and mammalian cultured cells. We developed an efficient knock-in system with CRISPR/Cas9-mediated genome editing techniquescombined with fluorescence correlation spectroscopy (FCS) and fluorescence cross-correlation spectroscopy (FCCS) to quantitatively determine the protein concentration and the dissociation constant of endogenous protein (Komatsubara AT, Goto Y, bioRxiv, 2018).
In order to quantitatively understand the morphogenesis of living tissues, we need to elucidate the mechanical properties which describe how the tissues form in response to self-generated forces. To this end, we proposed a non-invasive approach for the statistical estimation of the mechanical properties, by combining tissue mechanics modeling and statistical machine learning (Figure 3A and 3B). This method was applied to the collective migration of Madin-Darby canine kidney cells, where the tissue flow and force were simultaneously observed by phase contrast imaging and traction force microscopy. As a result, the estimated elastic moduli were detected in the order of kPa μm (Figure 3C and 3D). We confirmed that our elastic solid tissue model outperformed null-hypothetical models in terms of forecast accuracy for the traction force fields, indicating that mechanical dynamics are dominated by elasticity. The results validate our framework, which paves the way to estimate in vivo
mechanical properties of tissues during morphogenesis (Kondo Y, PLoS Comp, 2018).
Figure 3. Overview of the inference of mechanical parameters. (A and B) Schematic representation of the inference scheme and algorithm of mechanical properties. (C and D) Spatial distribution of the estimated elastic moduli.
III. Manipulation of cell signaling
Artificial manipulation of biochemical networks may be useful in the quantitative understanding of biological systems. Multiple methods have been suggested for controlling signal transduction, including light-induced dimerization (LID) and chemically induced dimerization (CID) systems. Of these two, the LID system is stronger in terms of temporal and spatial manipulations. The photo-responsive proteins derived from fungi, cyanobacteria and plants, and modified fluorescent proteins are used in this system.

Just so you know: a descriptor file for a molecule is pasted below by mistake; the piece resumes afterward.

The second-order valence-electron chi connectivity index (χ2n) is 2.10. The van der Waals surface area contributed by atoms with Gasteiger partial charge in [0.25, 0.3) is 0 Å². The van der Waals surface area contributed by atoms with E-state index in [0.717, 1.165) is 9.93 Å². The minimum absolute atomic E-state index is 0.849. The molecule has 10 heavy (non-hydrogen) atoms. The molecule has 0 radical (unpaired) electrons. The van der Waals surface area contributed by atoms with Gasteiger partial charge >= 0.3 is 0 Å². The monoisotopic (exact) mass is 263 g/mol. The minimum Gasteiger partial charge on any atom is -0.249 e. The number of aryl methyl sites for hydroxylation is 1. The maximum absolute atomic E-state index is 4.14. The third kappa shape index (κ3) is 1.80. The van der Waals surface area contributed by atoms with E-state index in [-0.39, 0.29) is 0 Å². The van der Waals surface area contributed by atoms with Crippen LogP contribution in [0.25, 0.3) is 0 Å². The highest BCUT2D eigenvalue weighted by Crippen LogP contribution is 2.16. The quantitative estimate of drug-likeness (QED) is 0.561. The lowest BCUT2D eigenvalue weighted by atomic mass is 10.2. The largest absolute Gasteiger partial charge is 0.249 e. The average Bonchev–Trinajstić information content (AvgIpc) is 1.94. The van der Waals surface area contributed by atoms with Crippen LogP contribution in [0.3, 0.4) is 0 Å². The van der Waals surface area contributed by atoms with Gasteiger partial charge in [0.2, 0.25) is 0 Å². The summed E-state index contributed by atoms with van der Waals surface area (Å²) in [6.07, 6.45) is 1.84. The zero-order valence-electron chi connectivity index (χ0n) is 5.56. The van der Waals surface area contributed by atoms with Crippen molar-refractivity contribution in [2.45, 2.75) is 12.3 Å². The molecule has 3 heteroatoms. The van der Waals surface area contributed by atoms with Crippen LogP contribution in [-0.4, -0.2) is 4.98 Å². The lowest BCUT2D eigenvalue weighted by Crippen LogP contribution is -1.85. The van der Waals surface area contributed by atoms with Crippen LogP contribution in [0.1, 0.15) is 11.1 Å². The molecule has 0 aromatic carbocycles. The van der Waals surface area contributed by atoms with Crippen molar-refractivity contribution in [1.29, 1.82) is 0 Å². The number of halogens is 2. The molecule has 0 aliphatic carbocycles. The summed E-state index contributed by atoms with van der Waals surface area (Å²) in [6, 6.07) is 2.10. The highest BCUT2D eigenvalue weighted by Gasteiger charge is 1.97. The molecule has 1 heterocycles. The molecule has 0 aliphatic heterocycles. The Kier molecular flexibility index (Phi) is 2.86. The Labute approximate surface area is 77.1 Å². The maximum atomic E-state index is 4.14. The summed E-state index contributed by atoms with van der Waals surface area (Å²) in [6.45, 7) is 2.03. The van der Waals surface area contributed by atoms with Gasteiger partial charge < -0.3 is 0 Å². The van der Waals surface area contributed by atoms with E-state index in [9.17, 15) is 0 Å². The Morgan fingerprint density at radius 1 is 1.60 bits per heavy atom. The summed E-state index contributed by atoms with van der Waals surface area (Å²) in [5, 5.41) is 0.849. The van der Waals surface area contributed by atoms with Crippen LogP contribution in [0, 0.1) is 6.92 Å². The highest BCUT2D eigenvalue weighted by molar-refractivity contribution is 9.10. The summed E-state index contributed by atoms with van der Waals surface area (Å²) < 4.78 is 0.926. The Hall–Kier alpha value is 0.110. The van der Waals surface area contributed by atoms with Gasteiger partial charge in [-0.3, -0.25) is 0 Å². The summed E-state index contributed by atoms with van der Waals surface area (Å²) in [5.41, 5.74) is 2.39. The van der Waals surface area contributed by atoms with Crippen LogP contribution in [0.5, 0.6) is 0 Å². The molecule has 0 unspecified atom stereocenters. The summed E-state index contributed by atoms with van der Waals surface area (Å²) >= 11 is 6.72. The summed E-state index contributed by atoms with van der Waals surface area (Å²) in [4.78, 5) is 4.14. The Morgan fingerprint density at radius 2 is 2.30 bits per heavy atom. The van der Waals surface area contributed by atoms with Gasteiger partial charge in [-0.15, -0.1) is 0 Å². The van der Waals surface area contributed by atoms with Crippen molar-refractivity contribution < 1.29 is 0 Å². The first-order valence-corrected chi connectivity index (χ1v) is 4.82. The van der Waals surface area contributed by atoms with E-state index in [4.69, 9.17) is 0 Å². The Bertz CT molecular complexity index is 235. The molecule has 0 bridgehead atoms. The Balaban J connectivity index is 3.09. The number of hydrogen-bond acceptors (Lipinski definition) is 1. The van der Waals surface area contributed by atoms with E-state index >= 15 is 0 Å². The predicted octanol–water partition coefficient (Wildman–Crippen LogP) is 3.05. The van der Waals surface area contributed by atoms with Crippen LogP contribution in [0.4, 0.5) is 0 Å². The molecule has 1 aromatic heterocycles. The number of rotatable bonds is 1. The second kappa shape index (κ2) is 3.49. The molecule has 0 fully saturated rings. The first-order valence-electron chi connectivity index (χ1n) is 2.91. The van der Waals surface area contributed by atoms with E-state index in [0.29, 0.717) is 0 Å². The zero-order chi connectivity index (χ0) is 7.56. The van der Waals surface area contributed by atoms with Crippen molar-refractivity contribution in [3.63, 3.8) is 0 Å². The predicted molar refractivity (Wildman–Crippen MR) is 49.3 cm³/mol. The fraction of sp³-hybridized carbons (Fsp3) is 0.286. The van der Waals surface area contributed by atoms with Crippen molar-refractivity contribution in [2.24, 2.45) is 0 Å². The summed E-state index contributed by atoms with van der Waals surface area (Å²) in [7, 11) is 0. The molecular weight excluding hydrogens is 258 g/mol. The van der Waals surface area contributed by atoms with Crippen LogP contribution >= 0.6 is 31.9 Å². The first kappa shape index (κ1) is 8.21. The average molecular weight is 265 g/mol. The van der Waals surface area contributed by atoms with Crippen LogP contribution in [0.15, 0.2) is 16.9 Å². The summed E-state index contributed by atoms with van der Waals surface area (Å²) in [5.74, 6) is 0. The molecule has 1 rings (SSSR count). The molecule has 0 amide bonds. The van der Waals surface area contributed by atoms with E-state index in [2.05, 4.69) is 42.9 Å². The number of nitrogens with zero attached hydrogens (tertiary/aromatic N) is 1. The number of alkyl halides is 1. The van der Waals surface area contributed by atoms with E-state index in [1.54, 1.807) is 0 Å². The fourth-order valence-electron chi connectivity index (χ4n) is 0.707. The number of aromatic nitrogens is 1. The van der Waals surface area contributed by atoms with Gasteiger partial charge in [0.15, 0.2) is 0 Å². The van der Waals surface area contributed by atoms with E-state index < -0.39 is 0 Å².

We focus on the phytochrome B (PhyB)-PIF LID system: Upon red-light illumination, PhyB binds to PIF, and the two parts of the PhyB-PIF complex dissociate from each other by infra-red light exposure (Figure 4A). The reversible control of association and dissociation by light is a unique feature in the PhyB-PIF system, because association or dissociation only are regulated by light in other LID systems. One drawback is that covalent attachment of a chromophore, e.g.
phycocyanobilin (PCB), is required for the light-responsive function of PhyB-PIF. To overcome this issue, we have developed a method for synthesis of PCB in mammalian cells by introduction of the gene products of HO1
, and Fnr
into mitochondria (Uda Y, PNAS, 2017) (Figure 4B).
To take full advantage, we applied the genetically encoded PCB synthesis system to fission yeast S. pombe
and C. elegans
, of which both experienced difficulty in taking up externally-delivered PCB. As we expected, the expression of HO1
, and Fnr
genes in S. pombe
increased PCB synthesis, allowing us to manipulate subcellular distribution of proteins by light (Figure 4C). C. elegans
demonstrated uptake of externally delivered PCB only in the gut, but not in the muscles or neurons (Figure 4D), while the introduction of HO1
, and Fnr
genes enabled to reconstitute PCB synthesis in the muscles, guts and neurons (Figure 4D and 4E). In addition to this, we were able to demonstrate light-induced PhyB-PIF hetero-dimerization in C. elegans
for the first time (Figure 4F). The genetically encoded system of PCB synthesis will provide a potential advantage for establishing transgenic animals that stably synthesize PCB endogenously, thereby enabling the optogenetic manipulation of cell signaling in deeper tissues without injecting PCB.
Figure 4. PhyB-PIF light-inducible dimerization (LID) system and its application to the manipulation of cell signaling. (A) Apo-PhyB covalently attaches its chromophore, which is phycocyanobilin (PCB) to produce holo-PhyB. There are two holo-PhyB forms, PhyB (Pr) and PhyB (Pfr), which change over in manner dependent on the chromophore status. Only PhyB (Pfr) associates with PIF. (B) The metabolic pathway of phytochrome chromophores, PCB. (C) Light-induced translocation to nucleus (upper) and plasma membrane (lower) of PIF3-EGFP protein in fission yeasts expressing PcyA, HO1, Fd, and Fnr. (D) C. elegans
was soaked with DMSO (blue) or PCB (green), or introduced by PcyA, HO1, Fd, and Fnr genes to synthesize PCB (magenta). PCB fluorescence was quantified. (E) A representative image of PCB fluorescence in neurons of C. elegans. (F) Light-induced PhyB-PIF binding in gut of C. elegans